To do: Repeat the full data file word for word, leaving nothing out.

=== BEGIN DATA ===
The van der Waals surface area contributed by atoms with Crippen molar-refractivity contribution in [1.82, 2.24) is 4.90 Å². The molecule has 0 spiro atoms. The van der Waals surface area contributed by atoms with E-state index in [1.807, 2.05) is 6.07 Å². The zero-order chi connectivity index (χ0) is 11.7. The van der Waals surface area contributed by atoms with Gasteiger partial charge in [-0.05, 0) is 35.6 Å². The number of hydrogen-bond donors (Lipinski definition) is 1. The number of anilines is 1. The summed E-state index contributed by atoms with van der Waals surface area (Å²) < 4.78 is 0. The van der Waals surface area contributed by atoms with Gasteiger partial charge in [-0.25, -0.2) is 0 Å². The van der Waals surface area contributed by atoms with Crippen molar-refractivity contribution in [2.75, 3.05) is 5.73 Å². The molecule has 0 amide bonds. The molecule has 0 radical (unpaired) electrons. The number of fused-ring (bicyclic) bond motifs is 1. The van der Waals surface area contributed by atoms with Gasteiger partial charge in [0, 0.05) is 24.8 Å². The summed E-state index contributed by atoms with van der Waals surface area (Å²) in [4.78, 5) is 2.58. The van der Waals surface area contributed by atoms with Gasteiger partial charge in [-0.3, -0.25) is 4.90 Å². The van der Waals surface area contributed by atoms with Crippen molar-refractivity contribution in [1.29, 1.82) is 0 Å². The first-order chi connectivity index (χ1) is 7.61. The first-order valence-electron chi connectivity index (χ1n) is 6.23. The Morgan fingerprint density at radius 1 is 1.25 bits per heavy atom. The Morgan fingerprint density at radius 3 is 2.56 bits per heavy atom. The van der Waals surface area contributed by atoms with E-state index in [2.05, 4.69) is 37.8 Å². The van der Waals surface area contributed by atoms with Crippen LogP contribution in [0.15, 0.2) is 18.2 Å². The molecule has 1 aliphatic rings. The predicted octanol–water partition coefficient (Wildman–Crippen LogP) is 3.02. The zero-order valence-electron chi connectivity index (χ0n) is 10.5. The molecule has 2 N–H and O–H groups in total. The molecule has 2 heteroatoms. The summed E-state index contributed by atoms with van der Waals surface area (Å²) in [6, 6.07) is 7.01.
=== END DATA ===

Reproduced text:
The van der Waals surface area contributed by atoms with Crippen molar-refractivity contribution in [1.82, 2.24) is 4.90 Å². The molecule has 0 spiro atoms. The van der Waals surface area contributed by atoms with E-state index in [1.807, 2.05) is 6.07 Å². The zero-order chi connectivity index (χ0) is 11.7. The van der Waals surface area contributed by atoms with Gasteiger partial charge in [-0.05, 0) is 35.6 Å². The number of hydrogen-bond donors (Lipinski definition) is 1. The number of anilines is 1. The summed E-state index contributed by atoms with van der Waals surface area (Å²) < 4.78 is 0. The van der Waals surface area contributed by atoms with Gasteiger partial charge in [-0.25, -0.2) is 0 Å². The van der Waals surface area contributed by atoms with Crippen molar-refractivity contribution in [2.75, 3.05) is 5.73 Å². The molecule has 0 amide bonds. The molecule has 0 radical (unpaired) electrons. The number of fused-ring (bicyclic) bond motifs is 1. The van der Waals surface area contributed by atoms with Gasteiger partial charge in [0, 0.05) is 24.8 Å². The summed E-state index contributed by atoms with van der Waals surface area (Å²) in [4.78, 5) is 2.58. The van der Waals surface area contributed by atoms with Gasteiger partial charge in [-0.3, -0.25) is 4.90 Å². The van der Waals surface area contributed by atoms with Crippen molar-refractivity contribution in [1.29, 1.82) is 0 Å². The first-order chi connectivity index (χ1) is 7.61. The first-order valence-electron chi connectivity index (χ1n) is 6.23. The Morgan fingerprint density at radius 1 is 1.25 bits per heavy atom. The Morgan fingerprint density at radius 3 is 2.56 bits per heavy atom. The van der Waals surface area contributed by atoms with E-state index in [2.05, 4.69) is 37.8 Å². The van der Waals surface area contributed by atoms with Crippen LogP contribution in [0.15, 0.2) is 18.2 Å². The molecule has 1 aliphatic rings. The predicted octanol–water partition coefficient (Wildman–Crippen LogP) is 3.02. The zero-order valence-electron chi connectivity index (χ0n) is 10.5. The molecule has 2 N–H and O–H groups in total. The molecule has 2 heteroatoms. The summed E-state index contributed by atoms with van der Waals surface area (Å²) in [6, 6.07) is 7.01.